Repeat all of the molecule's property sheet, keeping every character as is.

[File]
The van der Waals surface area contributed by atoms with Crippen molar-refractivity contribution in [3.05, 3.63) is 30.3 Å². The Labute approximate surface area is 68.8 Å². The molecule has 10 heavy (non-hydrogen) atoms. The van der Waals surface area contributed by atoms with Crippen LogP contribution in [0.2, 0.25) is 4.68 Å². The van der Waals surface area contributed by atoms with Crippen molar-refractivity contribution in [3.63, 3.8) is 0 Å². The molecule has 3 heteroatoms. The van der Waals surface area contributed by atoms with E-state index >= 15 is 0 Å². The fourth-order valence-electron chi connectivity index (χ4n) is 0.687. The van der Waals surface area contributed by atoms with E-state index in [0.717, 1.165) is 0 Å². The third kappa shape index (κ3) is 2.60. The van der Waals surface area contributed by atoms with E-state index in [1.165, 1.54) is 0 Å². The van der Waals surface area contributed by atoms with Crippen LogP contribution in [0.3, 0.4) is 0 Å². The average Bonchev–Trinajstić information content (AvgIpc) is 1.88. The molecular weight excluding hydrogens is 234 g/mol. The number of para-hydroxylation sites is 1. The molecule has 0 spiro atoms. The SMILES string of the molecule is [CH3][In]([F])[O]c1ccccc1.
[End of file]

The van der Waals surface area contributed by atoms with Crippen molar-refractivity contribution in [3.05, 3.63) is 30.3 Å². The Labute approximate surface area is 68.8 Å². The molecule has 10 heavy (non-hydrogen) atoms. The van der Waals surface area contributed by atoms with Crippen LogP contribution in [0.2, 0.25) is 4.68 Å². The van der Waals surface area contributed by atoms with Crippen molar-refractivity contribution in [3.63, 3.8) is 0 Å². The molecule has 3 heteroatoms. The van der Waals surface area contributed by atoms with E-state index >= 15 is 0 Å². The fourth-order valence-electron chi connectivity index (χ4n) is 0.687. The van der Waals surface area contributed by atoms with E-state index in [0.717, 1.165) is 0 Å². The third kappa shape index (κ3) is 2.60. The van der Waals surface area contributed by atoms with E-state index in [1.165, 1.54) is 0 Å². The van der Waals surface area contributed by atoms with Crippen LogP contribution in [0.3, 0.4) is 0 Å². The average Bonchev–Trinajstić information content (AvgIpc) is 1.88. The molecular weight excluding hydrogens is 234 g/mol. The number of para-hydroxylation sites is 1. The molecule has 0 spiro atoms. The SMILES string of the molecule is [CH3][In]([F])[O]c1ccccc1.